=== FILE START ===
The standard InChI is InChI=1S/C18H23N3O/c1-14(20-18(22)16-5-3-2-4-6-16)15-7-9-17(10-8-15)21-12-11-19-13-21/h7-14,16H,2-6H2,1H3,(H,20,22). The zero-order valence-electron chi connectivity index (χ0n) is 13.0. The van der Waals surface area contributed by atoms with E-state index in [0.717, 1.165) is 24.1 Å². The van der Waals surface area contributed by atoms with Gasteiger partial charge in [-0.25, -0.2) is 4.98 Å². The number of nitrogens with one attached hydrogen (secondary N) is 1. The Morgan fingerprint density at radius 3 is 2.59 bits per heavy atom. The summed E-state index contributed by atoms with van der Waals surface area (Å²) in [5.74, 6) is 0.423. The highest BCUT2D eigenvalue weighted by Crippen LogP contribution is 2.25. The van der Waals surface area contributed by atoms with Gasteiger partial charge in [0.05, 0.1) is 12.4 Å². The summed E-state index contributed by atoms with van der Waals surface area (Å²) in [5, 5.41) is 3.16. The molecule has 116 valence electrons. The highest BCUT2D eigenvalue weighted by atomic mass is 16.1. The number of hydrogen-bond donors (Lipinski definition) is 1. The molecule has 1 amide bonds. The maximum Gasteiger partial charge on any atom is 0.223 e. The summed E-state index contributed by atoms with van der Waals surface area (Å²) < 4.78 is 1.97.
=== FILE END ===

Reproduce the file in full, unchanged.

The standard InChI is InChI=1S/C18H23N3O/c1-14(20-18(22)16-5-3-2-4-6-16)15-7-9-17(10-8-15)21-12-11-19-13-21/h7-14,16H,2-6H2,1H3,(H,20,22). The zero-order valence-electron chi connectivity index (χ0n) is 13.0. The van der Waals surface area contributed by atoms with E-state index in [0.717, 1.165) is 24.1 Å². The van der Waals surface area contributed by atoms with Gasteiger partial charge in [-0.25, -0.2) is 4.98 Å². The number of nitrogens with one attached hydrogen (secondary N) is 1. The Morgan fingerprint density at radius 3 is 2.59 bits per heavy atom. The summed E-state index contributed by atoms with van der Waals surface area (Å²) in [5.74, 6) is 0.423. The highest BCUT2D eigenvalue weighted by Crippen LogP contribution is 2.25. The van der Waals surface area contributed by atoms with Gasteiger partial charge in [0.05, 0.1) is 12.4 Å². The summed E-state index contributed by atoms with van der Waals surface area (Å²) in [5, 5.41) is 3.16. The molecule has 116 valence electrons. The highest BCUT2D eigenvalue weighted by atomic mass is 16.1. The number of hydrogen-bond donors (Lipinski definition) is 1. The molecule has 1 amide bonds. The maximum Gasteiger partial charge on any atom is 0.223 e. The summed E-state index contributed by atoms with van der Waals surface area (Å²) < 4.78 is 1.97.